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The effect of hand hygiene promotion programs during epidemics and pandemics of respiratory droplet-transmissible infections on health outcomes: a rapid systematic review

BMC public health
Year of publication

Background: Public health strategies in the context of respiratory droplet-transmissible diseases (such as influenza or COVID-19) include intensified hand hygiene promotion, but a review on the effectiveness of different ways of promoting hand hygiene in the community, specifically for this type of infections, has not been performed. This rapid systematic review aims to summarize the effectiveness of community-based hand hygiene promotion programs on infection transmission, health outcomes and behavioral outcomes during epidemic periods in the context of respiratory droplet-transmissible diseases. We also included laboratory-confirmed health outcomes for epidemic-prone disease during interepidemic periods.; Methods: We searched for controlled experimental studies. A rapid systematic review was performed in three databases and a COVID-19 resource. Following study selection (in which studies performed in the (pre-)hospital/health care setting were excluded), study characteristics and effect measures were synthesized, using meta-analyses of cluster-RCTs where possible. Risk of bias of each study was assessed and the certainty of evidence was appraised according to the GRADE methodology.; Results: Out of 2050 unique references, 12 cluster-RCTs, all in the context of influenza, were selected. There were no controlled experimental studies evaluating the effectiveness of hand hygiene promotion programs in the context of COVID-19 that met the in-/exclusion criteria. There was evidence that preventive hand hygiene promotion interventions in interepidemic periods significantly decreased influenza positive cases in the school setting. However, no improvement could be demonstrated for programs implemented in households to prevent secondary influenza transmission from previously identified cases (epidemic and interepidemic periods).; Conclusions: The data suggest that proactive hand hygiene promotion interventions, i.e. regardless of the identification of infected cases, can improve health outcomes upon implementation of such a program, in contrast to reactive interventions in which the program is implemented after (household) index cases are identified.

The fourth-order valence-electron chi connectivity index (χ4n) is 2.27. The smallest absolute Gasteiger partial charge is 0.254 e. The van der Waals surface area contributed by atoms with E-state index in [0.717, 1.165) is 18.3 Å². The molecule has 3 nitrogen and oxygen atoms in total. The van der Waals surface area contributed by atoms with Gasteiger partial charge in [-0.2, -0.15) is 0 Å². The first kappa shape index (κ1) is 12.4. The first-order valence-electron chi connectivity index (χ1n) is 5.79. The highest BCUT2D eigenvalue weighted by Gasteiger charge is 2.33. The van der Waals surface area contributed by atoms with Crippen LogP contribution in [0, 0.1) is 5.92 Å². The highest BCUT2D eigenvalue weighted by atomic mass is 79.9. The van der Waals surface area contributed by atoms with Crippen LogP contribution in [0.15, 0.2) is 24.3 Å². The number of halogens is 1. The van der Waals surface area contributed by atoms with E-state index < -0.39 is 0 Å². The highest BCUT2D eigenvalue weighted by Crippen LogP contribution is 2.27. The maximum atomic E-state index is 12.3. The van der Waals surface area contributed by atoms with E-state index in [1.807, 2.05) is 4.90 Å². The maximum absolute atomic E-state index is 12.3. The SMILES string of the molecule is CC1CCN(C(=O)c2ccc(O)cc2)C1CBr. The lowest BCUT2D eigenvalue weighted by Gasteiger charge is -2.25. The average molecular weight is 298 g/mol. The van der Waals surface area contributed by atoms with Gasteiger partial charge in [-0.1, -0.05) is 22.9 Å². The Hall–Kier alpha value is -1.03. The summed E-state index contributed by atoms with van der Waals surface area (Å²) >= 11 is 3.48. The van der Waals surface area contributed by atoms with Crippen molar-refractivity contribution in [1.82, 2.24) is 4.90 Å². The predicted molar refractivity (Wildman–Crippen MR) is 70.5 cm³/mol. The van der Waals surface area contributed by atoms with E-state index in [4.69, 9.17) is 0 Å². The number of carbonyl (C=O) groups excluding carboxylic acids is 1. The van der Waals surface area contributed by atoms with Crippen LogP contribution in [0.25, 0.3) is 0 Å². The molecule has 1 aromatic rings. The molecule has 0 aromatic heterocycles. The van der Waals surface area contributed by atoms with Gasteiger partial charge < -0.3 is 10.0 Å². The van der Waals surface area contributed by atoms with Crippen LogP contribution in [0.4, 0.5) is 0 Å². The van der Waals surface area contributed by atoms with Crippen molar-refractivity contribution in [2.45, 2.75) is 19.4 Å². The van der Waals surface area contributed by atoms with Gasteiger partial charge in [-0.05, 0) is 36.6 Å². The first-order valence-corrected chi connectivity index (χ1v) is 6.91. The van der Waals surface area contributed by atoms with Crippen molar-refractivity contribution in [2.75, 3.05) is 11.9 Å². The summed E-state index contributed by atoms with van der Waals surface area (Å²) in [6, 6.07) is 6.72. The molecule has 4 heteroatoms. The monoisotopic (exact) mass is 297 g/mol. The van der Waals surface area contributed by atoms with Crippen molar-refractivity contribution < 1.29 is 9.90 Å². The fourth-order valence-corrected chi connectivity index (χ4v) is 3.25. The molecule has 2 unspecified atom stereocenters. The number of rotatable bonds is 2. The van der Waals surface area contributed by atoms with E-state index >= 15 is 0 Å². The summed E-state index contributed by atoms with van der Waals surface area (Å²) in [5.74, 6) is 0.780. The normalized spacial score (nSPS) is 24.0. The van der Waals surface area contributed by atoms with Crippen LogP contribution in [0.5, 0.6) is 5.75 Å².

Date added
Created by
Sarah Thomas
Published by
Current Awareness Service for Health